February 14, 2012
State Schools Chief Tom Torlakson Unveils Career Readiness
Initiative to Lower Dropout Rate and Prepare Students for Careers
Effort Showcases Career Technical Education to Help Economy
SACRAMENTO—State Superintendent of Public Instruction Tom Torlakson today unveiled his Career Readiness Initiative, designed to help lower dropout rates and provide graduates with the career readiness skills needed to pursue further education and training, be prepared to enter the workforce, and help the state rebound from its economic recession.
The multi-faceted Initiative is aimed at integrating career technical education (CTE) into today's high school curriculum and helping link students with California business and industry. Torlakson outlined the Initiative at the Educating for Careers/California Partnership Academies conference, "Pathways to Success," at the Sacramento Convention Center Tuesday as part of CTE Month.
"The ongoing budget crisis and an 18 percent dropout rate mean we have to take action to help our students—and our state's economy," Torlakson said. "Career technical education is a proven way to ensure more of our students, especially those who are deemed 'at risk,' succeed after high school."
The Initiative puts into action recommendations contained in Torlakson's A Blueprint for Great Schools, released last year. The Blueprint described the need to increase the personalization of instruction and engagement of students through career-themed Linked Learning pathways. Linked Learning blends rigorous academic instruction, high quality CTE courses, work-based learning experiences, and support services to help students succeed. The Initiative includes strategies for increasing the number of career academies within high schools, re-crafting high school curriculum to include career readiness components, and showcasing best practices that meld CTE and academic course work.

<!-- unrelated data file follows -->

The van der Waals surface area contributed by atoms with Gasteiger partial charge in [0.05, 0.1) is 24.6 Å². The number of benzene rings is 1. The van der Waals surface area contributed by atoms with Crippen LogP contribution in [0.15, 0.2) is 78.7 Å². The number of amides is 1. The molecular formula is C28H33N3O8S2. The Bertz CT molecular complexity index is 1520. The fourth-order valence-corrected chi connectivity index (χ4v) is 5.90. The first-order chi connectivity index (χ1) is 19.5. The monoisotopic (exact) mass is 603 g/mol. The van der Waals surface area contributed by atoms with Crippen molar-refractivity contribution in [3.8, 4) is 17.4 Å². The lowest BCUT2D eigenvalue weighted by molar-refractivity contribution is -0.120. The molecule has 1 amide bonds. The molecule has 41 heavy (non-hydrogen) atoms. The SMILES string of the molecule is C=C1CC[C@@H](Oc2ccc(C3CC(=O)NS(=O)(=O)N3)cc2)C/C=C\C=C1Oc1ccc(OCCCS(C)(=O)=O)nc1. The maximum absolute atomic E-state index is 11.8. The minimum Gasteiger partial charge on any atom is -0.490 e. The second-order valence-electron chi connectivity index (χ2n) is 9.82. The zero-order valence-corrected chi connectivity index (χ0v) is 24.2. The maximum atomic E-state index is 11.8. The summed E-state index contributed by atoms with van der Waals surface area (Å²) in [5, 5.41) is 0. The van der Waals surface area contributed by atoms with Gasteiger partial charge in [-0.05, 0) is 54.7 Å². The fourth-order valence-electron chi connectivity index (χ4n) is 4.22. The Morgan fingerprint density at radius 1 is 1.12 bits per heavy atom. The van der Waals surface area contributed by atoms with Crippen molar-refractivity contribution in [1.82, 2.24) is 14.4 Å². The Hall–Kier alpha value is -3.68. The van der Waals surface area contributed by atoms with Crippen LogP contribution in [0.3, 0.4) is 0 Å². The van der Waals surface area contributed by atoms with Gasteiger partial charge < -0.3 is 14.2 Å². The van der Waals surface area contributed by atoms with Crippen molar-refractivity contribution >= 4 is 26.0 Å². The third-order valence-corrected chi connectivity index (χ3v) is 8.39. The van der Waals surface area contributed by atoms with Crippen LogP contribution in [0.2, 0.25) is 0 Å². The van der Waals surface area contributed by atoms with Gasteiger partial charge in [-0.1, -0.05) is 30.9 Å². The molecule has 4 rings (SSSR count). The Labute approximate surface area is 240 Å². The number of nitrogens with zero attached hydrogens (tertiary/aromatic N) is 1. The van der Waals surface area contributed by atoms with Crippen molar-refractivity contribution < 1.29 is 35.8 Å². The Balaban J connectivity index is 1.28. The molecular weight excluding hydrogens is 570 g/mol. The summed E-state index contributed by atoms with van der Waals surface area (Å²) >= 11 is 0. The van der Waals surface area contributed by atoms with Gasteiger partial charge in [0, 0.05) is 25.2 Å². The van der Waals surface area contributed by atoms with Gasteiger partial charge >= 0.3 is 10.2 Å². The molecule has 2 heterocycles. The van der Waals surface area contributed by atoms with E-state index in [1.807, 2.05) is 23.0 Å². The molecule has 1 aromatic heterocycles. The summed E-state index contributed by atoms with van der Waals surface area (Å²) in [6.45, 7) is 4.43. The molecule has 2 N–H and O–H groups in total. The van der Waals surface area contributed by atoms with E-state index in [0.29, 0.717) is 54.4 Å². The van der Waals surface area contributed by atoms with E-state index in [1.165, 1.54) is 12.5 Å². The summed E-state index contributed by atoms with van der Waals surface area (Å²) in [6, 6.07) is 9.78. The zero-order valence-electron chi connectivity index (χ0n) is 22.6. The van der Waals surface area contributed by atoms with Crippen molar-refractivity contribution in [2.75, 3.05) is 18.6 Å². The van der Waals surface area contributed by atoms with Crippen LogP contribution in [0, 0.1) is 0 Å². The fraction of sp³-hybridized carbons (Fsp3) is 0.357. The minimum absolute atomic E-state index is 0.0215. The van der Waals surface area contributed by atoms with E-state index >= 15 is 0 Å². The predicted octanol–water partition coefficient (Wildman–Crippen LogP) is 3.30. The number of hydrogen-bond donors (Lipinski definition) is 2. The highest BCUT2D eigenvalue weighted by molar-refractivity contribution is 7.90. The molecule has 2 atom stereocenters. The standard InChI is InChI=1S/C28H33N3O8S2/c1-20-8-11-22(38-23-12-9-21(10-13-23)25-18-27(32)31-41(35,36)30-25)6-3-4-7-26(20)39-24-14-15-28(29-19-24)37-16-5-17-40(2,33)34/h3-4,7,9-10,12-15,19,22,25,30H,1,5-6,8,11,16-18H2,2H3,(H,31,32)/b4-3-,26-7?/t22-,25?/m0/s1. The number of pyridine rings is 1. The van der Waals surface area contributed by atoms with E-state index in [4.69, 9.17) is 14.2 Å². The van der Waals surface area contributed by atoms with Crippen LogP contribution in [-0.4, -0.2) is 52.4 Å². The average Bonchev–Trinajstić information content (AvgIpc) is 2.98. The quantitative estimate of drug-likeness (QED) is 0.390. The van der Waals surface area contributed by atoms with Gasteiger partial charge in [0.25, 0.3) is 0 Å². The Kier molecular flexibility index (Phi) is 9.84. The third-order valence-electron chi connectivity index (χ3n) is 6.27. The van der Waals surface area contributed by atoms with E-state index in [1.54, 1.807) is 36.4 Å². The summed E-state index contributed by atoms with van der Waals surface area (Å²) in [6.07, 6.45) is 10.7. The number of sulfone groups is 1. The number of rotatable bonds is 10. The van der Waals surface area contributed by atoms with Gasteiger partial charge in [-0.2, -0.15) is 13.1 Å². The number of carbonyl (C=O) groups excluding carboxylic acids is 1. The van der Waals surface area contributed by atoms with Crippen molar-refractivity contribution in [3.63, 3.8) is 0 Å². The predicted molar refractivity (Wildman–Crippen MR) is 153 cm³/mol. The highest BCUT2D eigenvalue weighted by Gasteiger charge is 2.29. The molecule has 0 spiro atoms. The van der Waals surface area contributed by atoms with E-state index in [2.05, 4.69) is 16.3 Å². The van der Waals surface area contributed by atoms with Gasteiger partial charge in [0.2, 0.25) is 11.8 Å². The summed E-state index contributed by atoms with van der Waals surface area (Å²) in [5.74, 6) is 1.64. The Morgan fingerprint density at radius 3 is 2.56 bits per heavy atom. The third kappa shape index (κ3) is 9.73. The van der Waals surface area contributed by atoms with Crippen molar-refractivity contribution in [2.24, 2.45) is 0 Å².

A recent report Profile of the California Partnership Academies 2009-2010 [http://casn.berkeley.edu/downloads/CPA_Report_2009-10.pdf] found that 95 percent of seniors participating in California Partnership Academies (CPA)—career academies supported by local business-education partnerships—go on to graduate, compared with 85 percent of their peers. The report also found that African American and Hispanic students graduated at significantly higher rates from CPAs than from the general high school population. Among Latino seniors, the CPA graduation rate was 94 percent, the statewide rate 80 percent; among African American seniors the CPA graduation rate was 92 percent, compared with the statewide rate of 76 percent.
These statistics are even more impressive considering that state law requires each academy to enroll no less than 50 percent at-risk students. About 57 percent of these students graduate completing the University of California a-g college preparatory course work required for admittance to our state's four-year universities, compared with 35 percent of graduates statewide. About 88 percent plan to attend two- and four-year college after graduation.
"Our CTE programs are tried and proven, and it just makes sense to build on these successes," said Torlakson, who plans to showcase successful schools and support policies to expand these approaches. "We need to do everything we can to help our students achieve career and college success, and help us return California to its rightful place as an economic powerhouse and global leader."
To learn more about the Career Readiness Initiative, please visit Career Readiness Campaign - Initiatives & Programs. For more information on Torlakson's A Blueprint for Great Schools, please visit A Blueprint For Great Schools - Initiatives & Programs.